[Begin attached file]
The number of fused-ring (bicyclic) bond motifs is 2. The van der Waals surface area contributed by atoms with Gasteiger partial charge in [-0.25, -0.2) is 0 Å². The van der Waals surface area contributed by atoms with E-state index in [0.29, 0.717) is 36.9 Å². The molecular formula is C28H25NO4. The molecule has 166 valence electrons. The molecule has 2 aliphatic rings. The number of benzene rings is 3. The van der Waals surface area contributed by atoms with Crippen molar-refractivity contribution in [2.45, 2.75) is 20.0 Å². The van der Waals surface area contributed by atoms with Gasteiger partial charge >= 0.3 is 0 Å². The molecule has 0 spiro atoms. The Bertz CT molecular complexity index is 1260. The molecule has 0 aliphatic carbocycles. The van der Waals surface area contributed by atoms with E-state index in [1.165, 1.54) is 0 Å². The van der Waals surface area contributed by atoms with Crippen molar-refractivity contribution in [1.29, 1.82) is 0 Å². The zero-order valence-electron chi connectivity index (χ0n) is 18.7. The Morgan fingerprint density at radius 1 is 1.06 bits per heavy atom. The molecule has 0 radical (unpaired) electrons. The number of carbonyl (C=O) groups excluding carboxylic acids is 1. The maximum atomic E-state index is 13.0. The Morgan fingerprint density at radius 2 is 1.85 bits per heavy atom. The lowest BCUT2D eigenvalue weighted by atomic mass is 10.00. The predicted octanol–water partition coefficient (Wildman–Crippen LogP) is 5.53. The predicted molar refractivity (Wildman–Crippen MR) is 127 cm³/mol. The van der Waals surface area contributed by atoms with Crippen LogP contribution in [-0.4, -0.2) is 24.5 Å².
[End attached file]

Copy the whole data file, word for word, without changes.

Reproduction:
The number of fused-ring (bicyclic) bond motifs is 2. The van der Waals surface area contributed by atoms with Gasteiger partial charge in [-0.25, -0.2) is 0 Å². The van der Waals surface area contributed by atoms with E-state index in [0.29, 0.717) is 36.9 Å². The molecular formula is C28H25NO4. The molecule has 166 valence electrons. The molecule has 2 aliphatic rings. The number of benzene rings is 3. The van der Waals surface area contributed by atoms with Crippen molar-refractivity contribution in [2.45, 2.75) is 20.0 Å². The van der Waals surface area contributed by atoms with Gasteiger partial charge >= 0.3 is 0 Å². The molecule has 0 spiro atoms. The Bertz CT molecular complexity index is 1260. The molecule has 0 aliphatic carbocycles. The van der Waals surface area contributed by atoms with E-state index in [1.165, 1.54) is 0 Å². The van der Waals surface area contributed by atoms with Crippen molar-refractivity contribution in [1.29, 1.82) is 0 Å². The zero-order valence-electron chi connectivity index (χ0n) is 18.7. The Morgan fingerprint density at radius 1 is 1.06 bits per heavy atom. The molecule has 0 radical (unpaired) electrons. The number of carbonyl (C=O) groups excluding carboxylic acids is 1. The maximum atomic E-state index is 13.0. The Morgan fingerprint density at radius 2 is 1.85 bits per heavy atom. The lowest BCUT2D eigenvalue weighted by atomic mass is 10.00. The predicted octanol–water partition coefficient (Wildman–Crippen LogP) is 5.53. The predicted molar refractivity (Wildman–Crippen MR) is 127 cm³/mol. The van der Waals surface area contributed by atoms with Crippen LogP contribution in [-0.4, -0.2) is 24.5 Å².